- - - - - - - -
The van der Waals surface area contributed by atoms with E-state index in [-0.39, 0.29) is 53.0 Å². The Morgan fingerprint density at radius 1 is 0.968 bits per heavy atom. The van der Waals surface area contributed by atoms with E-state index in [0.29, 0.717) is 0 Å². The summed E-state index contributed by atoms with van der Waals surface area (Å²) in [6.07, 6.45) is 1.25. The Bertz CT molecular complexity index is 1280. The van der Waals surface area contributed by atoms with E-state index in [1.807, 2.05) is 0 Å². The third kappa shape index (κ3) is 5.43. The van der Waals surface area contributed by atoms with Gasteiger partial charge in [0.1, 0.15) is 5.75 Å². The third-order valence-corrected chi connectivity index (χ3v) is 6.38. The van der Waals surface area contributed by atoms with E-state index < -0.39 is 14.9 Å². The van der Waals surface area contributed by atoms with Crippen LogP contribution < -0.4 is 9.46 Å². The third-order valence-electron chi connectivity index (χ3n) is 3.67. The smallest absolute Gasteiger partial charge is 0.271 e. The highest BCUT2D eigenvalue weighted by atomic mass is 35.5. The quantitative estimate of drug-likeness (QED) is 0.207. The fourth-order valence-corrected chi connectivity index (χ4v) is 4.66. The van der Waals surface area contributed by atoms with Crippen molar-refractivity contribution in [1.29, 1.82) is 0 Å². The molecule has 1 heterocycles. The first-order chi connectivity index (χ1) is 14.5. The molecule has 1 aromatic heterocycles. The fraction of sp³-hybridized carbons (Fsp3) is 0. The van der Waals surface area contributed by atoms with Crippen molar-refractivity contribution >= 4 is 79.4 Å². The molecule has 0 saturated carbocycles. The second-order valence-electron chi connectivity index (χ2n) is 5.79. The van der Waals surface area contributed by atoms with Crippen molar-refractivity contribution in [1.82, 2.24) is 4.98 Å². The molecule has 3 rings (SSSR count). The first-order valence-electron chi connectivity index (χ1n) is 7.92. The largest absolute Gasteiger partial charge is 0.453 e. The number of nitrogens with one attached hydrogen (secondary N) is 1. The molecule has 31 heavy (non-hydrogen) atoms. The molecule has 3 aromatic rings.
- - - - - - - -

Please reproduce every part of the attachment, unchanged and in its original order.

The van der Waals surface area contributed by atoms with E-state index in [-0.39, 0.29) is 53.0 Å². The Morgan fingerprint density at radius 1 is 0.968 bits per heavy atom. The van der Waals surface area contributed by atoms with E-state index in [0.29, 0.717) is 0 Å². The summed E-state index contributed by atoms with van der Waals surface area (Å²) in [6.07, 6.45) is 1.25. The Bertz CT molecular complexity index is 1280. The van der Waals surface area contributed by atoms with E-state index in [1.807, 2.05) is 0 Å². The third kappa shape index (κ3) is 5.43. The van der Waals surface area contributed by atoms with Gasteiger partial charge in [0.1, 0.15) is 5.75 Å². The third-order valence-corrected chi connectivity index (χ3v) is 6.38. The van der Waals surface area contributed by atoms with E-state index < -0.39 is 14.9 Å². The van der Waals surface area contributed by atoms with Crippen LogP contribution < -0.4 is 9.46 Å². The third-order valence-electron chi connectivity index (χ3n) is 3.67. The smallest absolute Gasteiger partial charge is 0.271 e. The highest BCUT2D eigenvalue weighted by atomic mass is 35.5. The quantitative estimate of drug-likeness (QED) is 0.207. The fourth-order valence-corrected chi connectivity index (χ4v) is 4.66. The van der Waals surface area contributed by atoms with Crippen molar-refractivity contribution in [1.29, 1.82) is 0 Å². The molecule has 1 heterocycles. The first-order chi connectivity index (χ1) is 14.5. The molecule has 1 aromatic heterocycles. The fraction of sp³-hybridized carbons (Fsp3) is 0. The van der Waals surface area contributed by atoms with Crippen molar-refractivity contribution >= 4 is 79.4 Å². The molecule has 0 saturated carbocycles. The second-order valence-electron chi connectivity index (χ2n) is 5.79. The van der Waals surface area contributed by atoms with Crippen molar-refractivity contribution in [1.82, 2.24) is 4.98 Å². The molecule has 3 rings (SSSR count). The first-order valence-electron chi connectivity index (χ1n) is 7.92. The largest absolute Gasteiger partial charge is 0.453 e. The number of nitrogens with one attached hydrogen (secondary N) is 1. The molecule has 31 heavy (non-hydrogen) atoms. The molecule has 3 aromatic rings.